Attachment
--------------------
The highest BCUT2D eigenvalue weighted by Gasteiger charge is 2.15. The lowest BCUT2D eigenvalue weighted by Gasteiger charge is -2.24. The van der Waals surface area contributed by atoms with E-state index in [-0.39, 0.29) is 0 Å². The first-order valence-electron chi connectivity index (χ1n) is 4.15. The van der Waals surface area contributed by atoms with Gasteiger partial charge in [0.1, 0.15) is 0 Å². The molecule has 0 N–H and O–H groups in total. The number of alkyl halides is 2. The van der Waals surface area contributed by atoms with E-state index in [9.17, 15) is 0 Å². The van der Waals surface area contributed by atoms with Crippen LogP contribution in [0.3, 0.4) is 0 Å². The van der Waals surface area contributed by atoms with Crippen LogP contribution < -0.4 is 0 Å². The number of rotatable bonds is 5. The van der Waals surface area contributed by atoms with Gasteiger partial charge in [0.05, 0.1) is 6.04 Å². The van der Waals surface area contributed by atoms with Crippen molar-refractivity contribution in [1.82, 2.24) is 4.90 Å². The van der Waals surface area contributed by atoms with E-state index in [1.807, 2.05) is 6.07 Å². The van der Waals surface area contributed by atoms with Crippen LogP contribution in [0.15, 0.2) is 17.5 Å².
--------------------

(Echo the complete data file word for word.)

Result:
The highest BCUT2D eigenvalue weighted by Gasteiger charge is 2.15. The lowest BCUT2D eigenvalue weighted by Gasteiger charge is -2.24. The van der Waals surface area contributed by atoms with E-state index in [-0.39, 0.29) is 0 Å². The first-order valence-electron chi connectivity index (χ1n) is 4.15. The van der Waals surface area contributed by atoms with Gasteiger partial charge in [0.1, 0.15) is 0 Å². The molecule has 0 N–H and O–H groups in total. The number of alkyl halides is 2. The van der Waals surface area contributed by atoms with E-state index in [9.17, 15) is 0 Å². The van der Waals surface area contributed by atoms with Crippen LogP contribution in [0.3, 0.4) is 0 Å². The van der Waals surface area contributed by atoms with Crippen LogP contribution < -0.4 is 0 Å². The number of rotatable bonds is 5. The van der Waals surface area contributed by atoms with Gasteiger partial charge in [0.05, 0.1) is 6.04 Å². The van der Waals surface area contributed by atoms with Crippen molar-refractivity contribution in [1.82, 2.24) is 4.90 Å². The van der Waals surface area contributed by atoms with E-state index in [1.807, 2.05) is 6.07 Å². The van der Waals surface area contributed by atoms with Crippen LogP contribution in [0.15, 0.2) is 17.5 Å².